N.T. Wright points out that the idea of bodily resurrection was debated among the Jews before Christ, and the idea of resurrection is explicitly in the Old Testament (e.g., Ezekial 37:1-14, the vision of the valley of dry bones). The Pharisees, for example, were looking for an earthly, political return of Israel, at which time those who had been loyal to the Torah would be resurrected. Wright argues that Christianity in some ways grew out of the movement called “second-temple Judaism,” which also saw resurrection in the light of prophesy regarding Israel’s fortunes. In any event, resurrection meant one thing: fulfillment of the prophecies of the Old Testament.

Pope Emeritus Joseph Ratzinger writes that to the Christian, belief in the Resurrection is equivalent to believing that “‘Love is strong as death’” (302, citing Song 8:6). Ratzinger argues that self-made attempts at immortality (e.g., by having children or creating fame), is shallow: “more nonbeing than being” (303). The only true immortality can arise through the power of love, and attaching yourself to that power through Christ. “His resurrection is our life” (306), according to Ratzinger. “[O]nly his love, coinciding with God’s own power of life and love, can be the foundation of our immortality” (306). In God, the “power of love had really proved itself stronger than the power of death” (310).

To Christians, Christ’s death on the cross and His Resurrection is the fulfillment of Old Testament prophesy and the beginning of the Kingdom of God, where death itself has been defeated. “He was wounded for our transgressions, crushed for our iniquities; by his wounds we are healed” (Isaiah 53:5). Jesus Christ was bodily resurrected, and by his sacrifice, all who believe in him are saved, and will also be bodily resurrected and join him in paradise after our death.

Balancing Poetic License and Historical Accuracy: “Quid Est Veritas?”

Historical accuracy is something most historians battle with when attempting to portray reality and truth. Reality, in a biblical sense, is something my generation clings to with too much skepticism. Did Jonah live in the belly of a whale for three days and three nights, and did Noah really rally two of each animal onto his ark? No. The point of these stories, which we often miss, is to confer meaning to the readers. Many of us dwell too much on the literal meaning of the bible.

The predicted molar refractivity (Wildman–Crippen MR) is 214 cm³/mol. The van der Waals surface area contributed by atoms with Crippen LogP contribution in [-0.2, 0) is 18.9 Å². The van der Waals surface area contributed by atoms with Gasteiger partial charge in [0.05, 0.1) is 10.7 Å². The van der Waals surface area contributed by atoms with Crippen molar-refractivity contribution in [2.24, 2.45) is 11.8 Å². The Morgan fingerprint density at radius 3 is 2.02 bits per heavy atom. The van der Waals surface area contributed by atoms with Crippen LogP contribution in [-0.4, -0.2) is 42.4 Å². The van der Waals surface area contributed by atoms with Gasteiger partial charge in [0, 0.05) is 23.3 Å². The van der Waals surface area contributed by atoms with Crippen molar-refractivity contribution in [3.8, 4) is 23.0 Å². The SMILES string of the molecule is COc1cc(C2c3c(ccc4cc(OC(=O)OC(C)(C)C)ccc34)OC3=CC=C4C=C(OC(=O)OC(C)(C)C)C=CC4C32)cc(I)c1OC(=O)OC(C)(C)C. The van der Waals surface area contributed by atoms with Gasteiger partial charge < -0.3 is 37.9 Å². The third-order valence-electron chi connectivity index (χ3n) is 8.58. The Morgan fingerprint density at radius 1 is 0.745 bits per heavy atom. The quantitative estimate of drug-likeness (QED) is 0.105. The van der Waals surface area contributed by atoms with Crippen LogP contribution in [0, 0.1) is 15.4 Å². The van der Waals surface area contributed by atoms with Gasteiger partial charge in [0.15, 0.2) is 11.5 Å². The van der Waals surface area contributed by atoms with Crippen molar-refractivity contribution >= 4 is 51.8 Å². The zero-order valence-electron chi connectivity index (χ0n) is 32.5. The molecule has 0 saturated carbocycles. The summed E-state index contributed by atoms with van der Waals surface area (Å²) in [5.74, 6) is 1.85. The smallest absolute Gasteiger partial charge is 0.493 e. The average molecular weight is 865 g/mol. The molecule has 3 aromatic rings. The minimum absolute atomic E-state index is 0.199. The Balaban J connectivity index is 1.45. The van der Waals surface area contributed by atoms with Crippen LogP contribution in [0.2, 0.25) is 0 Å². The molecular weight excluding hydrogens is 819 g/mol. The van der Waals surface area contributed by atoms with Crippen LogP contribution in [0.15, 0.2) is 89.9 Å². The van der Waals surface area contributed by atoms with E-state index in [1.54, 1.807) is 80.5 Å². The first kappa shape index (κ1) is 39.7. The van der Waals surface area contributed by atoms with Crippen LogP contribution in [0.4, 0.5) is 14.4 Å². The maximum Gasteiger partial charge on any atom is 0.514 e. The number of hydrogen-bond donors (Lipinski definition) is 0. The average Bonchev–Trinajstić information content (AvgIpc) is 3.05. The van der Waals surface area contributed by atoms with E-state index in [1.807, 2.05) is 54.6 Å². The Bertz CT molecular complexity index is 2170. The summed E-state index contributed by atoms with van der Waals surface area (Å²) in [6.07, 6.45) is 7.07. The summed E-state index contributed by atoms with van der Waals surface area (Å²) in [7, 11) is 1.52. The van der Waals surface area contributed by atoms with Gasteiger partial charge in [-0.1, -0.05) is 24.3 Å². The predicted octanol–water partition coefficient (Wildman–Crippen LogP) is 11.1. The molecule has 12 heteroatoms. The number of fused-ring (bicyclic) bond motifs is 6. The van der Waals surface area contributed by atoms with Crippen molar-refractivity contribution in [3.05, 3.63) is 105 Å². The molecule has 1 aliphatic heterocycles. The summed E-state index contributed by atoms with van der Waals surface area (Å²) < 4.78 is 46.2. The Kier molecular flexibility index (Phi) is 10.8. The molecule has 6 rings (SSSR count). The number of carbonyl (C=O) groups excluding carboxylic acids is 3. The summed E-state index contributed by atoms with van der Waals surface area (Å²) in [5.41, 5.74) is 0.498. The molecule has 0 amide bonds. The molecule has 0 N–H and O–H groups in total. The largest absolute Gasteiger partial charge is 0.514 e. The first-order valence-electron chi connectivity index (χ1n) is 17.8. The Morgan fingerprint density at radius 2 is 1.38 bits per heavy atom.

Ben Affleck does a good job in explaining an understanding of the difference between “poet” and “bookkeeper,” or imagination vs. literal. Google defines a poet as “someone who possesses special powers of imagination or expression.” Affleck explains that there is a “push and pull” between the bookkeeper’s reality and the poet’s reality, but all that truly matters is the deeper, essential truth and understanding, regardless of the way it is told.

I don’t believe Affleck to be a poet, nor do I believe him to be a bookkeeper, but instead somewhere in between the two. He didn’t direct the movie through his imagination as a poet, and neither did he create the movie based completely on literal understanding. However, he does settle in the middle of the two by relaying to us the deeper and essential truth, while still adding the touches that Hollywood demands.

In some ways using “poetic license” provides a more accurate way to capture the truth—especially in spiritual matters. If the subject is math, the bookkeeper’s reality is most reliable. If the subject is the human heart and soul, we must look to the poet. Because we are fallen creatures, our skepticism demands the accuracy of the bookkeeper and the power of the poet. The bible strikes the balance Ben Affleck describes.

God Answers Israel’s Plea: The Beginning of Prophecy

When we think about the incarnational nature of God’s revelation to man, we recognize that God chose to use prophets to communicate to man, but we do not know why until we return to the Ten Commandments and the Book of Exodus.

To begin to understand why God uses prophets, it is essential to return to the Ten Commandments because, as James Kugal points out, in the book of Exodus, the first two commandments are presented in first person. That is, God refers to Himself as “I.” For the next eight commandments, in contrast, God is referred to in the third person.

This fascinating transition from the first person to the third person represents the beginning of prophecy and God’s use of intermediaries to speak to His people.

In a sense, this was done at the bequest of man, who proclaimed great fear at hearing God directly, and begged that Moses be the one to transmit God’s law (Ex. 20: 18-21).

All men are flawed, including prophets (with the exception of Jesus Christ, for He is God made flesh). Prophecy, then, is necessarily also flawed. Prophets, even Moses himself, are not perfect, and this reality must always be considered when thinking about God’s word and prophecy.